I am trying to use sed to search for the occurrence of an exact string that contains / in it. Below is the approach I am trying, but without luck.

input_string="/path /path1 /path2"
input_string=echo $input_string | sed "s#\b$search_string\b##g"

But when I run these sequence of commands, I am still input_string to contain the value "/path /path1 /path2" instead of "/path1 /path2"

I even tried input_string=echo $input_string | sed "s#\<$search_string\>##g" but without any luck

I am using RHEL6.5 and running this command from shell.

  • 5
    What shell is this? AFAIK an assignment like input_string=echo blah isn't legal (you need a command substitution like $( ... ) or backticks. Aside from that, I suspect the issue is that / is a non-word character, so that there is no word boundary before it - do you get the desired result if you remove the initial \b? FYI you may be able to do what you want more simply using shell parameter substitution. – steeldriver Dec 30 '16 at 14:29
  • 1
    I suppose input_string is set with input_string=$( ), beside there is no leading blank in your test case. – Archemar Dec 30 '16 at 14:30
  • No shell handy, but I assume that with "...\b..." the shell will already try to parse that as an escape sequence, so sed doesn't even see it. Do you mind trying if "...\\b..." works better? – Ulrich Schwarz Dec 30 '16 at 14:46
  • echo ${input_string##$search_string} will strip leading $search_string (but not first space, hence I didn't post as answer). – Archemar Dec 30 '16 at 14:51
  • 1
    @Archemar how about ${input_string##$search_string }? – steeldriver Dec 30 '16 at 15:11

The problem here is the / in the pattern in $search_string.

Since / is not an alphanumeric character, it's not considered a "word". This means that the pattern \</path\> would not match /path since there is no word boundary before the /.

Change the search string to /path\> (i.e. s##$search_string\>##g) instead, or use /path[^0-9], or, with these specific input data and search string, you could simply use s#$search_string ##g as the substitution.


short answer

use this command to get what you want :

input_string=$(echo $input_string | sed "s#$search_string\b##g")

Long answer

Why sed isn't replacing

\b means a word boundary, and here is it's definition :

The metacharacter \b is an anchor like the caret and the dollar sign. It matches at a position that is called a "word boundary". This match is zero-length.

There are three different positions that qualify as word boundaries:

  • Before the first character in the string, if the first character is a word character.
  • After the last character in the string, if the last character is a word character.
  • Between two characters in the string, where one is a word character and the other is not a word character.

Found it here. So, the first character of your search_string is a /, and it seems that sed can't find a word boundary because of the first rule (because the / isn't a word character).

Why the result isn't stored in input_string

you need to first execute the two commands (echo and sed), then store the result in the variable input_string. To do this, put the two commands inside $(). This will make them execute and return the result to your variable (see the command in the short answer).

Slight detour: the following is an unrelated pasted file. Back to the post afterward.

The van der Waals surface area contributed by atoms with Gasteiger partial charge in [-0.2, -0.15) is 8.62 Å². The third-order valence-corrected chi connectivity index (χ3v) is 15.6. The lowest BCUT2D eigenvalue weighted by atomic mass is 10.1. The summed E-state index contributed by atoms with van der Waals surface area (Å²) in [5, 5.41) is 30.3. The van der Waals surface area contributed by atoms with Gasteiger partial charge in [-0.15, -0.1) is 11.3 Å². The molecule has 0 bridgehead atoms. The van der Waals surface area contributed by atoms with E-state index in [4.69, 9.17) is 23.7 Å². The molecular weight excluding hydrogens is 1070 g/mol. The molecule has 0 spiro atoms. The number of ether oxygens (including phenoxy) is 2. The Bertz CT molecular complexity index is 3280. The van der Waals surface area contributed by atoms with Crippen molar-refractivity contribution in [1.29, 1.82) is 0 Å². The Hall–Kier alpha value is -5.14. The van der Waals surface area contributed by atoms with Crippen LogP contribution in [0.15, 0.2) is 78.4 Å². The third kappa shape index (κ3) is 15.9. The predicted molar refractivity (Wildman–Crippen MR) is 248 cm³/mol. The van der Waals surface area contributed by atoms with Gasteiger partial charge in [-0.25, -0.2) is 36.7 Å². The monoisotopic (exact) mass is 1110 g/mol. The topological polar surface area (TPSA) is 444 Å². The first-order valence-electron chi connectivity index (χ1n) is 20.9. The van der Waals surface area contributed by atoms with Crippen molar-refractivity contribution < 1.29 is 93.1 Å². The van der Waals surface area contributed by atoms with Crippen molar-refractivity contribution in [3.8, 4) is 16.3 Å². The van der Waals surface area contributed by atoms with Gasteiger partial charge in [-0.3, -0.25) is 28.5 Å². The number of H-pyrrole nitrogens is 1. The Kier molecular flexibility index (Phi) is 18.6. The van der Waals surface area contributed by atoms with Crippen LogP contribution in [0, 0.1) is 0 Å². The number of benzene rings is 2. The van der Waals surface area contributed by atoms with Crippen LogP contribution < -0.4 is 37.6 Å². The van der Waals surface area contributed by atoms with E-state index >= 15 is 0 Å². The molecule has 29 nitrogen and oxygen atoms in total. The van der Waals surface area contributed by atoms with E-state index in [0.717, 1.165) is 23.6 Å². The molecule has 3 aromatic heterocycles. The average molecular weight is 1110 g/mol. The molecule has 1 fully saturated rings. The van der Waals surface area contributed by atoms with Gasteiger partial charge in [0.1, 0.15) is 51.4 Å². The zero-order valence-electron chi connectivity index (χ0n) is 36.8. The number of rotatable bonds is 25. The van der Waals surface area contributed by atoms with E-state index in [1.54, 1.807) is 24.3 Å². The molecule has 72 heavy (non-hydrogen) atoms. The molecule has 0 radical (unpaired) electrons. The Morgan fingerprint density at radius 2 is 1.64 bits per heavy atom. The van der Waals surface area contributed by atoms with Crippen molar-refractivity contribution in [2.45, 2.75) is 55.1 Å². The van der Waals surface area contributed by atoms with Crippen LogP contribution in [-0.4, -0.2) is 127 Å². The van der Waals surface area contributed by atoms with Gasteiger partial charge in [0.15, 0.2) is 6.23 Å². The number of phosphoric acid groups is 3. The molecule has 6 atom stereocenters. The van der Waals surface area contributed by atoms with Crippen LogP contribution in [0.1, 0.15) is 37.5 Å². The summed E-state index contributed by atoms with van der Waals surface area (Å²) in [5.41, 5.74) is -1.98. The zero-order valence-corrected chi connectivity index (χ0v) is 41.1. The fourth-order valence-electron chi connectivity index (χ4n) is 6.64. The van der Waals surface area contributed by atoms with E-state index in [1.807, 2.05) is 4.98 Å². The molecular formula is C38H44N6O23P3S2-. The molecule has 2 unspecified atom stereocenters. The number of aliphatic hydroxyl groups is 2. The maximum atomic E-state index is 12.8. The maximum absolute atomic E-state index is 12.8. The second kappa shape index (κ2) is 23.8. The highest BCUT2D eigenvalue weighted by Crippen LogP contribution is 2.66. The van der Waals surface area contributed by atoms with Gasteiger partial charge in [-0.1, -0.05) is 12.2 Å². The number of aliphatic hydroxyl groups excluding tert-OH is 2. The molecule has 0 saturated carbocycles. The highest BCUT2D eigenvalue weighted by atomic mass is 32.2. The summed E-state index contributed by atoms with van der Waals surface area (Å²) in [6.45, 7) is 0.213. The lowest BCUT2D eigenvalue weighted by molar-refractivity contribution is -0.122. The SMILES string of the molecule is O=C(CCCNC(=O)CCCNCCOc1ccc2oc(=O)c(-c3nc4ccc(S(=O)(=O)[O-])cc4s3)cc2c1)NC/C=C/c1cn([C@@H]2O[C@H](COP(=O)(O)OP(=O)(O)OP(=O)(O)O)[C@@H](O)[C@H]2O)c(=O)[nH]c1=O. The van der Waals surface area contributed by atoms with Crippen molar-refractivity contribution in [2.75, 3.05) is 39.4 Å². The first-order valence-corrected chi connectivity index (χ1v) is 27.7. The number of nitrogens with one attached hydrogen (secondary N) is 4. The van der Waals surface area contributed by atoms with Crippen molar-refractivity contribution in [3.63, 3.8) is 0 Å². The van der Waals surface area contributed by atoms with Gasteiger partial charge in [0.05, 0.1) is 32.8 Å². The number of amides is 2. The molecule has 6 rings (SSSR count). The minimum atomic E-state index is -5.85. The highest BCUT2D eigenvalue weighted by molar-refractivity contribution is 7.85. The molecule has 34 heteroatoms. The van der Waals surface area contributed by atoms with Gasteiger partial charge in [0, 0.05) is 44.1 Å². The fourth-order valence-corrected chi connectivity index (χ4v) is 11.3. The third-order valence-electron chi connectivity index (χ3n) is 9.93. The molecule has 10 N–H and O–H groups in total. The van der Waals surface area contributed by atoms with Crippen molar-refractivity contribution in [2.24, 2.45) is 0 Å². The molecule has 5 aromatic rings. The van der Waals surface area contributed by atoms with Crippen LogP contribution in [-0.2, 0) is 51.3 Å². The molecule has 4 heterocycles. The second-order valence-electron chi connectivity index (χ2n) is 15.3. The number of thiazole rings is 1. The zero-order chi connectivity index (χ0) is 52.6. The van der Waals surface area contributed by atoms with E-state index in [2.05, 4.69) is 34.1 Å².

I know it's not a complete answer, but that's all I got.


Exact word matching in sed is tricky, especially if you want to write a portable solution, or if your definition of a "word" contains special characters other than _ (as in your situation). The best way I have found to do this is to consider all 4 cases where a word might appear in a line of input:

  1. At the beginning
  2. At the end
  3. At both the beginning and the end (occupying the entire line)
  4. In the middle somewhere

If your definition of a word is simply a sequence of non-whitespace characters, then the following solution should work for you (tested):

_s='[ ]' # contains a space and a literal tab character (CTRL-V + TAB) input_string=`echo "$input_string" | sed \ -e "s|^$search_string\\($_s\\)|\\1|g" \ -e "s|\\($_s\\)$search_string$|\\1|g" \ -e "s|^$search_string$||g" \ -e "s|\\($_s\\)$search_string\\($_s\\)|\\1\\2|g"`

Note that I have chosen | as the delimiter instead of #. This is because # can show up in file names (for example, Emacs auto-save files) while | is reserved, at least on Linux. Also note that the output will contain the whitespace character(s) surrounding each instance of $search_string. If you would rather omit the whitespace, you can use this instead (tested):

_s='[ ]' # contains a space and a literal tab character (CTRL-V + TAB) input_string=`echo "$input_string" | sed \ -e "s|^$_s*$search_string$_s\\{1,\\}||g" \ -e "s|$_s\\{1,\\}$search_string$_s*$||g" \ -e "s|^$search_string$||g" \ -e "s|\\($_s\\)$search_string$_s\\{1,\\}|\\1|g"`

That last expression looks a little different, and for good reason -- you don't want to remove whitespace on both sides of $search_string once you've gotten this far in processing the input line, because in doing so, you would remove whitespace between unmatched words on either side of $search_string, which would smoosh them together.

Final notes:

  • You might be able to get away with omitting some of the g modifiers in the sed expressions, but it doesn't hurt to leave them in.
  • It probably goes without saying, but if your $search_string is a path, it cannot contain any space.

Your Answer

By clicking “Post Your Answer”, you agree to our terms of service, privacy policy and cookie policy

Not the answer you're looking for? Browse other questions tagged or ask your own question.